How to be careful with others in your family as you develop plans for de-cluttering your home

First, let me say that it’s important to get “buy in” from your husband before you start de-cluttering (more on this below).  Next, I encourage you to start with one, small room or space, and one that is primarily “yours.”  If you start with one of these personal areas you’re also likely to not have others in the family adding to the space you’re trying to clean out.  You’ll have a sense of accomplishment and a success to enjoy.

Also consider who has had dominion over the space you’re thinking of de-cluttering.  It’s almost always easier to look at other people’s stuff first, before your own, and get aggressive with getting rid of things.  But consider, has the garage been your husband’s space?  Has a child’s bedroom been their own space, to be done with as they please as long as the door is closed?  How will your spouse or your son or daughter react to your becoming a whirlwind and changing everything in “their” space one afternoon without consulting them?  (Not that you ask your children for permission to organize your home, but I think it’s good that they be included in decisions when they’re old enough to do so, especially when that’s been the understanding thus far.)  There also needs to be submission to a husband’s desires for the home.  If he likes things the way they are but it is disorderly and cluttered, try agreeing on a direction towards more order; you could ask about compromise.  If the garage has been “his space”, consider dividing it in to two parts.  Leave his stuff as it is if he’d like, and ask if you may clean out the other area(s).  It’s important to get “buy-in” by those other family members when appropriate.  You could give a time frame within which changes could be made.  You could invite them to watch what you do in “your” space (that which you’ve had sole dominion over, perhaps your desk, or your closet) and then invite them to join in with the new de-cluttering and organizational plans for other spaces.  But take responsibility for your own space first.  You can testify as to what and why you’re changing things, and then let them see the “fruit”!  *smile*  Also, training children to keep things in order and put things away really needs to begin after you’ve de-cluttered.  They can’t be expected to put things away if there is no known and established ‘home’ for those items.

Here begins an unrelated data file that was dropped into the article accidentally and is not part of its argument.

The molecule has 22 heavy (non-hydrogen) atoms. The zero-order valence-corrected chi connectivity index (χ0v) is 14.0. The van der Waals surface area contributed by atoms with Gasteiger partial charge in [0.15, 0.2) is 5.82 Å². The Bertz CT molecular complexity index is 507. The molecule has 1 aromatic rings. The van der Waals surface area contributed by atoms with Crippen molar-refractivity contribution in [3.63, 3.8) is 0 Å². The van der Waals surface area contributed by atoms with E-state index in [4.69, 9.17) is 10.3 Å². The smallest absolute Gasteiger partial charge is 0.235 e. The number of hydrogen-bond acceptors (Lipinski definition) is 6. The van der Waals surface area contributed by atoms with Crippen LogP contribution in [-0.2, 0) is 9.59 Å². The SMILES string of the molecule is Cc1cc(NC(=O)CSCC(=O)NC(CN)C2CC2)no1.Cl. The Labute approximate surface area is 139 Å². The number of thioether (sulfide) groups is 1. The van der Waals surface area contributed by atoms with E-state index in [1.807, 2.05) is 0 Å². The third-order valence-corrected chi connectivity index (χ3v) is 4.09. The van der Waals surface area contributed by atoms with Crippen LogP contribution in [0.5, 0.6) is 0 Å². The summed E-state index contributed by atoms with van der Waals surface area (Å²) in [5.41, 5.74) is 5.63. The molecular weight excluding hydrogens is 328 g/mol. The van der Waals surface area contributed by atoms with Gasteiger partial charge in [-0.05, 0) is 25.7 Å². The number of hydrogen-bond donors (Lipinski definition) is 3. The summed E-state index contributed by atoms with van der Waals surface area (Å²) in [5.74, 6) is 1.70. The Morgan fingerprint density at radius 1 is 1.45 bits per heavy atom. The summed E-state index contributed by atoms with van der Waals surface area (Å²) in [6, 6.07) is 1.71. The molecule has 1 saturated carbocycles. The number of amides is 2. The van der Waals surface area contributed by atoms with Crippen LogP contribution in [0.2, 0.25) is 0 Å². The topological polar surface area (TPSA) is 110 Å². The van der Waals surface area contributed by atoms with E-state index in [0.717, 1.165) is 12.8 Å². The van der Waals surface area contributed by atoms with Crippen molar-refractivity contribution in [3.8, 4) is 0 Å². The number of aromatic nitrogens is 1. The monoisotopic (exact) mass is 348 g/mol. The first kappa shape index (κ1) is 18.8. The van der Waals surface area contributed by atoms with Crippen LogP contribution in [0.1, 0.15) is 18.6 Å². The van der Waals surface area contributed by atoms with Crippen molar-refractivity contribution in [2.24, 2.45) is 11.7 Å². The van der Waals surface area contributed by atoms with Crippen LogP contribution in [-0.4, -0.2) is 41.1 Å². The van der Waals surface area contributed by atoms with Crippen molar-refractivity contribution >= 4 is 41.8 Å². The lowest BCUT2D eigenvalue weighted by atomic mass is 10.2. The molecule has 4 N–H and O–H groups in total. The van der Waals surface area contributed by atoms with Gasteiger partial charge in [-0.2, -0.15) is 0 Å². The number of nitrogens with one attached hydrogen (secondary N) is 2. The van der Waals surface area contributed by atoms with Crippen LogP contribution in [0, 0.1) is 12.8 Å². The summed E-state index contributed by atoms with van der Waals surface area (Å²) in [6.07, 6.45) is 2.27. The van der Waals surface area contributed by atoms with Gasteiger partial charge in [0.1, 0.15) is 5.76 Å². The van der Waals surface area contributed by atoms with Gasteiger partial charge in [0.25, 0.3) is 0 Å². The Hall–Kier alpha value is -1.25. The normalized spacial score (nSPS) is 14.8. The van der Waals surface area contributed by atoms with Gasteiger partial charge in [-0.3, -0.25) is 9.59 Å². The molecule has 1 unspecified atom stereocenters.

I hope you have caught a vision for de-cluttering at home if you need to. I would love to hear about your de-cluttering or organizational adventures! Blessings on your efforts!

Shupe Family - Bob Erika 4 2014 375pErika Shupe

Erika has been married to her wonderful husband, Bob, for 16 years; together, they co-author Large Families on Purpose. They live with their nine children in the beautiful Skagit Valley of WA where they enjoy homeschooling, boating on the Puget Sound, and the simple things in life. Erika aspires to bring hope, vision, and encouragement to those around her.

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Posted on June 2, 2014 in Family Economy, Personal Discipline, Resources, Skills